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Publication Detail
Transparency principle for carbon emissions drives sustainable finance
  • Publication Type:
    Internet publication
  • Authors:
    Kenyon C, Berrahoui M, Macrina A
  • Publication date:
  • Status:
  • Keywords:
    Carbon emissions, climate change, global warming, sustainable finance, stranded assets, credit risk, permanence of CO2 sequestration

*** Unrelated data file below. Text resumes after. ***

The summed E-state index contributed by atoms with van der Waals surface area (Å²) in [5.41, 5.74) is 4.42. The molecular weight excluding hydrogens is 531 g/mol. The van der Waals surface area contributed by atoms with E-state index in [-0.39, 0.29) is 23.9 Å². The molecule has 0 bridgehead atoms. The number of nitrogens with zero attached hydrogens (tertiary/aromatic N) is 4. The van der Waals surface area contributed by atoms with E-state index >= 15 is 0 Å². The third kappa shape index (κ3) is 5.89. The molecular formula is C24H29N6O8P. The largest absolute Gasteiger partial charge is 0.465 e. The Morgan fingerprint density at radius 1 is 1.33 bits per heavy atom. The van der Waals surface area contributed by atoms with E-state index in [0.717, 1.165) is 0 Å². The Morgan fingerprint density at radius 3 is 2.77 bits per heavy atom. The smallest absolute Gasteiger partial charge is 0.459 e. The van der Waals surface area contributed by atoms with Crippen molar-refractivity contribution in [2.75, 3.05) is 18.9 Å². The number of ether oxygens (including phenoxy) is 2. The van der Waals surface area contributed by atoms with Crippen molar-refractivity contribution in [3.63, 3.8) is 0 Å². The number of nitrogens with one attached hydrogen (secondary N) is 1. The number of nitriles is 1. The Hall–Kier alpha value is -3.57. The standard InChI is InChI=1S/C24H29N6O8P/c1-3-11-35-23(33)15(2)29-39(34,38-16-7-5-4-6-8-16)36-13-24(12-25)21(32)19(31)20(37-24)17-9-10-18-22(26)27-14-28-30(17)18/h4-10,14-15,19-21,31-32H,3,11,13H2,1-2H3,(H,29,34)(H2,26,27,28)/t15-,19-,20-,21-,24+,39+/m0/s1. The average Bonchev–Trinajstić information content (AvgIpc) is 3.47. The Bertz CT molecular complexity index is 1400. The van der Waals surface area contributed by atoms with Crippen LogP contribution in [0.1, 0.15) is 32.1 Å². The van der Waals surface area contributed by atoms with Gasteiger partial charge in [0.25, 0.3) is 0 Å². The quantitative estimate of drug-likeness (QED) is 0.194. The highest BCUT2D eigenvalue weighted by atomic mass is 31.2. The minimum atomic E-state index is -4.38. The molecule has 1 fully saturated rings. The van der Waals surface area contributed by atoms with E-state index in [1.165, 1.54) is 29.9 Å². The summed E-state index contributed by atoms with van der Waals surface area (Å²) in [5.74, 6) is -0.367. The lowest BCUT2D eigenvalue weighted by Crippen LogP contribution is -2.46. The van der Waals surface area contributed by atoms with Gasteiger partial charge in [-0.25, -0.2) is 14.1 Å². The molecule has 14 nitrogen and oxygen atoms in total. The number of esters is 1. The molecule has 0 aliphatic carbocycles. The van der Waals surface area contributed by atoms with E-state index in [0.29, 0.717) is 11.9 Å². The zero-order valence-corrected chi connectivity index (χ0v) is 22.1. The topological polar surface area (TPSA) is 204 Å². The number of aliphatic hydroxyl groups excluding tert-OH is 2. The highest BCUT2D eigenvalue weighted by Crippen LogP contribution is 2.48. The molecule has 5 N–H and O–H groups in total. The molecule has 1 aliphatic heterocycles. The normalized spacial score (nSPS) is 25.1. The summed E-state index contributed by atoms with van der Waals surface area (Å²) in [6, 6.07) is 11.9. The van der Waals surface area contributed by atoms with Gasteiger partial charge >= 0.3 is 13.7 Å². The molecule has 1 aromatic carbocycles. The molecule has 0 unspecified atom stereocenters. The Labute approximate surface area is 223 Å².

Alignment of financial market incentives and carbon emissions disincen- tives is key to limiting global warming (Bednar, Obersteiner, Baklanov, Thomson, Wagner, Geden, Allen, and Hall 2021). Regulators and stan- dards bodies have made a start by requiring some carbon-related disclosures (BoE 2021) and proposing others (Anderson 2019; PACF 2020; FSB 2017). Here we go further and propose a Carbon Equivalence Principle: all finan- cial products shall contain a description of the equivalent carbon flows from greenhouse gases that the products enable, as well as their existing descrip- tion in terms of cash flows. This description of the carbon flows enabled by the project shall be compatible with existing bank systems that track cash- flows so that carbon flows have equal standing to cash flows. We demonstrate that this transparency alone can align incentives by applying it to project fi- nance examples for power generation (EIA 2020; EIA 2021) and by following through the financial analysis. The financial requirements to offset costs of carbon flows enabled in the future (Bertram, Hilaire, Kriegler, Beck, Bresch, Clarke, Cui, Edmonds, Min, and Piontek 2020) radically change project costs, and risk that assets become stranded, thus further increasing costs. This observation holds whichever partner in the project bears the enabled- carbon costs. Mitigating these risks requires project re-structuring to include negative emissions technologies (Fuss, Lamb, Callaghan, Hilaire, Creutzig, Amann, Beringer, de Oliveira Garcia, Hartmann, Khanna, et al. 2018). We also consider that sequestered carbon needs to remain sequestered perma- nently, e.g., for at least one hundred years. We introduce mixed financial- physical solutions to minimise this permanence cost, and price to them. This complements previous insurance-based proposals (Marland, Fruit, and Sedjo 2001; Coleman 2018) with lesser scope. For financial viability we introduce project designs that are financially net-zero, and as a consequence are carbon negative. Thus we see that adoption of the Carbon Equivalence Principle for financial products aligns incentives, requires product redesign, and is simply good financial management driving sustainability.
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